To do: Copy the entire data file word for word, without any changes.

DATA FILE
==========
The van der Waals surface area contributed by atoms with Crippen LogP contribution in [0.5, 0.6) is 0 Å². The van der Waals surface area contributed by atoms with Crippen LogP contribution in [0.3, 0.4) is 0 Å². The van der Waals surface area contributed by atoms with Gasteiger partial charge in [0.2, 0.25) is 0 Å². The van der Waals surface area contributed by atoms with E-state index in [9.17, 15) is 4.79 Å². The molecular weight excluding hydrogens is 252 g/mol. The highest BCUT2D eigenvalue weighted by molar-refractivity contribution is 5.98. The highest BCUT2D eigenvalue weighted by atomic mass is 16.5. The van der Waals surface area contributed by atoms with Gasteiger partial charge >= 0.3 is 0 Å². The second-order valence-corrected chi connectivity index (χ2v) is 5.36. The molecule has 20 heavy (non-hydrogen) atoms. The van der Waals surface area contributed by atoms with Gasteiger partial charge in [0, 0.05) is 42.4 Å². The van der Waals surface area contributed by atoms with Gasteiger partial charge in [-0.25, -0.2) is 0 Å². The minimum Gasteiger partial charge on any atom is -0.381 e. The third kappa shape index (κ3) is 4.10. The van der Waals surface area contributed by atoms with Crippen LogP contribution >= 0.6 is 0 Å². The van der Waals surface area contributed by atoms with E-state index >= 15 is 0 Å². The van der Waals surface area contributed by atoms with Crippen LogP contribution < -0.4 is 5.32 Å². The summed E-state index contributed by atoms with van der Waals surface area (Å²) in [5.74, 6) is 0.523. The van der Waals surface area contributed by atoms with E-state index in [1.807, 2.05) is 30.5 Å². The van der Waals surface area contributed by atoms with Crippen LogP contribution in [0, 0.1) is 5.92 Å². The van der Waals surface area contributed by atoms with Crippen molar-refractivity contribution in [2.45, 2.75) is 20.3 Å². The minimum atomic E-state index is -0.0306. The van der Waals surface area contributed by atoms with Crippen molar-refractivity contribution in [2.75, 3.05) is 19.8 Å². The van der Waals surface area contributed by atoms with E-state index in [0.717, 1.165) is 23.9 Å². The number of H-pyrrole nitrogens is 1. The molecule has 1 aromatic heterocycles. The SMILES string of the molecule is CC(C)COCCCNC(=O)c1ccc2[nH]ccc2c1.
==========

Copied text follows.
The van der Waals surface area contributed by atoms with Crippen LogP contribution in [0.5, 0.6) is 0 Å². The van der Waals surface area contributed by atoms with Crippen LogP contribution in [0.3, 0.4) is 0 Å². The van der Waals surface area contributed by atoms with Gasteiger partial charge in [0.2, 0.25) is 0 Å². The van der Waals surface area contributed by atoms with E-state index in [9.17, 15) is 4.79 Å². The molecular weight excluding hydrogens is 252 g/mol. The highest BCUT2D eigenvalue weighted by molar-refractivity contribution is 5.98. The highest BCUT2D eigenvalue weighted by atomic mass is 16.5. The van der Waals surface area contributed by atoms with Gasteiger partial charge >= 0.3 is 0 Å². The second-order valence-corrected chi connectivity index (χ2v) is 5.36. The molecule has 20 heavy (non-hydrogen) atoms. The van der Waals surface area contributed by atoms with Gasteiger partial charge in [0, 0.05) is 42.4 Å². The van der Waals surface area contributed by atoms with Gasteiger partial charge in [-0.25, -0.2) is 0 Å². The minimum Gasteiger partial charge on any atom is -0.381 e. The third kappa shape index (κ3) is 4.10. The van der Waals surface area contributed by atoms with Crippen LogP contribution >= 0.6 is 0 Å². The van der Waals surface area contributed by atoms with E-state index >= 15 is 0 Å². The van der Waals surface area contributed by atoms with Crippen LogP contribution < -0.4 is 5.32 Å². The summed E-state index contributed by atoms with van der Waals surface area (Å²) in [5.74, 6) is 0.523. The van der Waals surface area contributed by atoms with E-state index in [1.807, 2.05) is 30.5 Å². The van der Waals surface area contributed by atoms with Crippen LogP contribution in [0, 0.1) is 5.92 Å². The van der Waals surface area contributed by atoms with Crippen molar-refractivity contribution in [2.45, 2.75) is 20.3 Å². The minimum atomic E-state index is -0.0306. The van der Waals surface area contributed by atoms with Crippen molar-refractivity contribution in [2.75, 3.05) is 19.8 Å². The van der Waals surface area contributed by atoms with E-state index in [0.717, 1.165) is 23.9 Å². The number of H-pyrrole nitrogens is 1. The molecule has 1 aromatic heterocycles. The SMILES string of the molecule is CC(C)COCCCNC(=O)c1ccc2[nH]ccc2c1.